The BC Court of Appeal has ordered a new trial in a North Okanagan murder case.
Matthew Foerster of Cherryville was convicted in 2014 of the first degree murder of Taylor Van Diest in Armstrong.
The 18 year old was killed near some railway tracks on Halloween night 2011.
Foerster’s lawyers appealed the case to BC’s highest court last June, claiming errors were made by the judge in instructions to the jury.
In a ruling issued today, the three judge panel unanimously ruled there was two important errors in the judge’s charge that may have misled the jury. (CLICK HERE to read the judgement.)
One dealt with Foerster getting rid of a shoelace and flashlight after the crime, and another involved a text message Van Diest sent before she was attacked.
The appeal court ruled the errors may have affected the verdict, and ordered a new trial.
Here is an except from the final few paragraphs of the ruling by Mr. Justice Groberman, Madam Justice Kirkpatrick, and Mr. Justice Savage:
“The judge’s instructions on post-offence conduct might have led the jury to believe that it could treat Mr. Foerster’s act of disposing of the flashlight and shoelace as probative of an intention to kill Ms. Van Diest,” says the ruling. “The instruction appears to have been given inadvertently, as the judge had agreed with counsel that it would be corrected before delivery.
“Further, the judge failed to give the jury a careful limiting instruction to ensure that it did not use Ms. Van Diest’s last text message as evidence of Mr. Foerster’s state of mind. This failure was greatly exacerbated by the Crown’s misstatement of the evidence with respect to the context of the text message.”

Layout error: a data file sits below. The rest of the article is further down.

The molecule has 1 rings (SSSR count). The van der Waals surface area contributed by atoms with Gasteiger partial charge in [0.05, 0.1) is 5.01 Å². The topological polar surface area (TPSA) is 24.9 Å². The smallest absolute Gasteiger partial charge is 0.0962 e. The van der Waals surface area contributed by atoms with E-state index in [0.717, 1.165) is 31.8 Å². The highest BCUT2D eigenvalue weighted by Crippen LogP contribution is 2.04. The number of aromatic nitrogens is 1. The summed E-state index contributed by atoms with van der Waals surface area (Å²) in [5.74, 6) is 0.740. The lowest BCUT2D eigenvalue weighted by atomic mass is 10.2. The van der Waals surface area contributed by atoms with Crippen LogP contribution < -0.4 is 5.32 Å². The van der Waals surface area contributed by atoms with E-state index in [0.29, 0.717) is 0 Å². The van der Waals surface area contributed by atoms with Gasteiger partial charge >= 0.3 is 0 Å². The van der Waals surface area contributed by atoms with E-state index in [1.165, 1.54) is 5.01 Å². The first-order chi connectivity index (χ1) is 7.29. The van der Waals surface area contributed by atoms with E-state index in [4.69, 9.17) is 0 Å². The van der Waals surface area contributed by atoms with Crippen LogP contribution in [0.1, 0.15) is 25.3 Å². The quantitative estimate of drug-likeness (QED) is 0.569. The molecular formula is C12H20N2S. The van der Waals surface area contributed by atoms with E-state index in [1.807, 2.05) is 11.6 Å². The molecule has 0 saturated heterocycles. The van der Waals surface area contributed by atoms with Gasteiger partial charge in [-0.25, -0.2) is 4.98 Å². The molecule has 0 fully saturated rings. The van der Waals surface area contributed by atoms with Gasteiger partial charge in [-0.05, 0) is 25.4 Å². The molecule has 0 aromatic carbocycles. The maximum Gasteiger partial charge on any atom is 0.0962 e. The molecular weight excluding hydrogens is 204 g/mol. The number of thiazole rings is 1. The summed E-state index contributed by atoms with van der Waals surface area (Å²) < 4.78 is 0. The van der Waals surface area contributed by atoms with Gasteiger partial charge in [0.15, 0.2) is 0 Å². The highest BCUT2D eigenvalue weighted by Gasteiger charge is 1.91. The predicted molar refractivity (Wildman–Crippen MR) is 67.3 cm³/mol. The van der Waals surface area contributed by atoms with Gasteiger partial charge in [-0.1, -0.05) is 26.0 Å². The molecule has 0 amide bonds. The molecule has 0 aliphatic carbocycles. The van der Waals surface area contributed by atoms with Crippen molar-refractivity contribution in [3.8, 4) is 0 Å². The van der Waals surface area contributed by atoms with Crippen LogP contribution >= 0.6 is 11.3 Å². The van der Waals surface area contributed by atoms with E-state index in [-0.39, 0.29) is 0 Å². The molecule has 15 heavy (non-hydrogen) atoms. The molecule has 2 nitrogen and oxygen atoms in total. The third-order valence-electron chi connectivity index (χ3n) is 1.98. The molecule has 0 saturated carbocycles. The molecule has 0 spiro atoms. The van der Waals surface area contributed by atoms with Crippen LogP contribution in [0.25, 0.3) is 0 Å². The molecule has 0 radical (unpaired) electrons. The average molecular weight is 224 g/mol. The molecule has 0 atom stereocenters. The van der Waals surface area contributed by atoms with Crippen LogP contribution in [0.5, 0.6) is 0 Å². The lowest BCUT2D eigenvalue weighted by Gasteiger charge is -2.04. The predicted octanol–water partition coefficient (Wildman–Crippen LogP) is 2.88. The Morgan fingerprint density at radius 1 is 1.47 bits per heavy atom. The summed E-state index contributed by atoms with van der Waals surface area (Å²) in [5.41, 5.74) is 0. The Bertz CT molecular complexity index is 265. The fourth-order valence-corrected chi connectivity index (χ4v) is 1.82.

“Unfortunately, these errors cannot be corrected on appeal, nor can it be said with assurance that they did not affect the verdict. Accordingly, I am of the view that the appeal must be allowed and a new trial ordered.”
Foerster has admitted he caused Van Diest’s death, but claims he was guilty of second degree murder or manslaughter, not first degree, which means it was planned and deliberate, and carries a mandatory 25 years in prison before parole eligibility.
Paul Albert, Taylor’s uncle and the brother of Taylor’s mother Marie, says the family is devastated.”How everybody feels today is very much angry. We feel that the system has failed terribly,” Albert tells Kiss FM.
Albert says the system doesn’t seem to care about the victim.
“All of the onus for rights are for him. There is no rights for the victim at all, and this is just another slap in the face to the family, a slap in the face to Canada, and to every human being.”
Albert says the Van Diest family plans to air its concerns about the system to the media.
“We want this national. We feel we have to do this. We can’t bring her back, but we can sure help other people that run into these circumstances. We’ve just had a enough of this,” adds Albert.
No dates have been set for a new trial.